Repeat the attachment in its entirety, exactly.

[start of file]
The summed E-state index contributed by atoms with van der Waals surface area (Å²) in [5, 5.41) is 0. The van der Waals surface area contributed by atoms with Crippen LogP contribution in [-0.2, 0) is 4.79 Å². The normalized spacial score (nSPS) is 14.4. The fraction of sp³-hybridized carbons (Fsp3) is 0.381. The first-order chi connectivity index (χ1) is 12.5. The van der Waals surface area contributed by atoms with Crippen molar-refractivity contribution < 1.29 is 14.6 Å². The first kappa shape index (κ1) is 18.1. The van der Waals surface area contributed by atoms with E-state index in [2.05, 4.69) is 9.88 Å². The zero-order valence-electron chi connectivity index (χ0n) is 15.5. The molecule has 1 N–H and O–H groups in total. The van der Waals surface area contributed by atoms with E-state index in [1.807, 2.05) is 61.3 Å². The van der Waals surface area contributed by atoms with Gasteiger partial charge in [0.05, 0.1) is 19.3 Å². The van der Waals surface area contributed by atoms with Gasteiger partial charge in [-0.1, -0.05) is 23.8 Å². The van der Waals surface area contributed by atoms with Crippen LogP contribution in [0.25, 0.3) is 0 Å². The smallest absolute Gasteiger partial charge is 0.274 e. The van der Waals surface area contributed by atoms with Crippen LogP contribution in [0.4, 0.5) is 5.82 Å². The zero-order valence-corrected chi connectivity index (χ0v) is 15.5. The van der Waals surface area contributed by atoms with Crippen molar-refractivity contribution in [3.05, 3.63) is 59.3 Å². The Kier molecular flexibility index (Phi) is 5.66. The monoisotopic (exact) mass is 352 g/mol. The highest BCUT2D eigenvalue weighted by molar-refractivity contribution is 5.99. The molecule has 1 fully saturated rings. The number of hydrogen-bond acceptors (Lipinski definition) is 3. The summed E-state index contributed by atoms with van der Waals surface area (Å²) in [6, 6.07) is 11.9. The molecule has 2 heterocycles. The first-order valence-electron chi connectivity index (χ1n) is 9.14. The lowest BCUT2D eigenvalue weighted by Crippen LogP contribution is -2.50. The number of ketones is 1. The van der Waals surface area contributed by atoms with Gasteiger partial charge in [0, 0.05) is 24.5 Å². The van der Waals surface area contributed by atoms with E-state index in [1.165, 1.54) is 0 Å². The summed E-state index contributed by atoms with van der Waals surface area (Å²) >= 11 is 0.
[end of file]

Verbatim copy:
The summed E-state index contributed by atoms with van der Waals surface area (Å²) in [5, 5.41) is 0. The van der Waals surface area contributed by atoms with Crippen LogP contribution in [-0.2, 0) is 4.79 Å². The normalized spacial score (nSPS) is 14.4. The fraction of sp³-hybridized carbons (Fsp3) is 0.381. The first-order chi connectivity index (χ1) is 12.5. The van der Waals surface area contributed by atoms with Crippen molar-refractivity contribution < 1.29 is 14.6 Å². The first kappa shape index (κ1) is 18.1. The van der Waals surface area contributed by atoms with E-state index in [2.05, 4.69) is 9.88 Å². The zero-order valence-electron chi connectivity index (χ0n) is 15.5. The molecule has 1 N–H and O–H groups in total. The van der Waals surface area contributed by atoms with E-state index in [1.807, 2.05) is 61.3 Å². The van der Waals surface area contributed by atoms with Gasteiger partial charge in [0.05, 0.1) is 19.3 Å². The van der Waals surface area contributed by atoms with Gasteiger partial charge in [-0.1, -0.05) is 23.8 Å². The van der Waals surface area contributed by atoms with Crippen LogP contribution in [0.25, 0.3) is 0 Å². The smallest absolute Gasteiger partial charge is 0.274 e. The van der Waals surface area contributed by atoms with Crippen LogP contribution in [0.4, 0.5) is 5.82 Å². The zero-order valence-corrected chi connectivity index (χ0v) is 15.5. The van der Waals surface area contributed by atoms with Crippen molar-refractivity contribution in [3.05, 3.63) is 59.3 Å². The Kier molecular flexibility index (Phi) is 5.66. The monoisotopic (exact) mass is 352 g/mol. The highest BCUT2D eigenvalue weighted by molar-refractivity contribution is 5.99. The molecule has 1 fully saturated rings. The number of hydrogen-bond acceptors (Lipinski definition) is 3. The summed E-state index contributed by atoms with van der Waals surface area (Å²) in [6, 6.07) is 11.9. The molecule has 2 heterocycles. The first-order valence-electron chi connectivity index (χ1n) is 9.14. The lowest BCUT2D eigenvalue weighted by Crippen LogP contribution is -2.50. The number of ketones is 1. The van der Waals surface area contributed by atoms with Gasteiger partial charge in [0, 0.05) is 24.5 Å². The van der Waals surface area contributed by atoms with E-state index in [1.165, 1.54) is 0 Å². The summed E-state index contributed by atoms with van der Waals surface area (Å²) >= 11 is 0.